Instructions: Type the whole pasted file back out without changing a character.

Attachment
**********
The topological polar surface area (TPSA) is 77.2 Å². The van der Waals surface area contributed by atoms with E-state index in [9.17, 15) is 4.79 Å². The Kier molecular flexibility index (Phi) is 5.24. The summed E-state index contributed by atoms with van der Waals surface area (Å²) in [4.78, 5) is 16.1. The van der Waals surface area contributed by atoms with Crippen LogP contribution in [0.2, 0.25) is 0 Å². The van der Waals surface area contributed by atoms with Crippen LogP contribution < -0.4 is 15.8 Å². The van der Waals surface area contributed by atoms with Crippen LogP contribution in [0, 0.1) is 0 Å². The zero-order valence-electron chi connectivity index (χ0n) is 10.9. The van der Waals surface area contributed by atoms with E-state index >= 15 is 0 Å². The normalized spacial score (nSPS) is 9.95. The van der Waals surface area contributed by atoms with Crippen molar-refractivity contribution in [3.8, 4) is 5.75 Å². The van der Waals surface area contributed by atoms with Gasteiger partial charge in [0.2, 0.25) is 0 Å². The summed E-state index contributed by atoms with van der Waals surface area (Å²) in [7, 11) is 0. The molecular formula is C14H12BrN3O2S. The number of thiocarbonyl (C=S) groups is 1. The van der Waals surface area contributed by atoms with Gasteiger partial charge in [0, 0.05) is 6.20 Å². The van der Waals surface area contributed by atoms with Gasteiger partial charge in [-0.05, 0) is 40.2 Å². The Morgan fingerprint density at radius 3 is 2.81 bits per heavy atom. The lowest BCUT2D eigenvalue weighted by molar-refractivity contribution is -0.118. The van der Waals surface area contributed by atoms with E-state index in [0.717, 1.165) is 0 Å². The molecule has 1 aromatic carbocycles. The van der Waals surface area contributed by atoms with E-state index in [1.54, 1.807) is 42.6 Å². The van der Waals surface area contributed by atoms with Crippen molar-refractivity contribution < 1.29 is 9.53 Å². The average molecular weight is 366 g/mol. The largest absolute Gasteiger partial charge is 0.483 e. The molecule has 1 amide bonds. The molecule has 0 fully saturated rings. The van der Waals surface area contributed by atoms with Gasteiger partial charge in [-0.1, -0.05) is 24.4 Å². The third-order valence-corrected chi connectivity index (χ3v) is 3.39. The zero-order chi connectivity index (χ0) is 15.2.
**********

The topological polar surface area (TPSA) is 77.2 Å². The van der Waals surface area contributed by atoms with E-state index in [9.17, 15) is 4.79 Å². The Kier molecular flexibility index (Phi) is 5.24. The summed E-state index contributed by atoms with van der Waals surface area (Å²) in [4.78, 5) is 16.1. The van der Waals surface area contributed by atoms with Crippen LogP contribution in [0.2, 0.25) is 0 Å². The van der Waals surface area contributed by atoms with Crippen LogP contribution < -0.4 is 15.8 Å². The van der Waals surface area contributed by atoms with Crippen LogP contribution in [0, 0.1) is 0 Å². The zero-order valence-electron chi connectivity index (χ0n) is 10.9. The van der Waals surface area contributed by atoms with E-state index >= 15 is 0 Å². The normalized spacial score (nSPS) is 9.95. The van der Waals surface area contributed by atoms with Crippen molar-refractivity contribution in [3.8, 4) is 5.75 Å². The van der Waals surface area contributed by atoms with Gasteiger partial charge in [0.2, 0.25) is 0 Å². The summed E-state index contributed by atoms with van der Waals surface area (Å²) in [7, 11) is 0. The molecular formula is C14H12BrN3O2S. The number of thiocarbonyl (C=S) groups is 1. The van der Waals surface area contributed by atoms with Gasteiger partial charge in [0, 0.05) is 6.20 Å². The van der Waals surface area contributed by atoms with Gasteiger partial charge in [-0.05, 0) is 40.2 Å². The Morgan fingerprint density at radius 3 is 2.81 bits per heavy atom. The lowest BCUT2D eigenvalue weighted by molar-refractivity contribution is -0.118. The van der Waals surface area contributed by atoms with E-state index in [0.717, 1.165) is 0 Å². The molecule has 1 aromatic carbocycles. The van der Waals surface area contributed by atoms with E-state index in [1.54, 1.807) is 42.6 Å². The van der Waals surface area contributed by atoms with Crippen molar-refractivity contribution < 1.29 is 9.53 Å². The average molecular weight is 366 g/mol. The largest absolute Gasteiger partial charge is 0.483 e. The molecule has 1 amide bonds. The molecule has 0 fully saturated rings. The van der Waals surface area contributed by atoms with Gasteiger partial charge in [-0.1, -0.05) is 24.4 Å². The third-order valence-corrected chi connectivity index (χ3v) is 3.39. The zero-order chi connectivity index (χ0) is 15.2.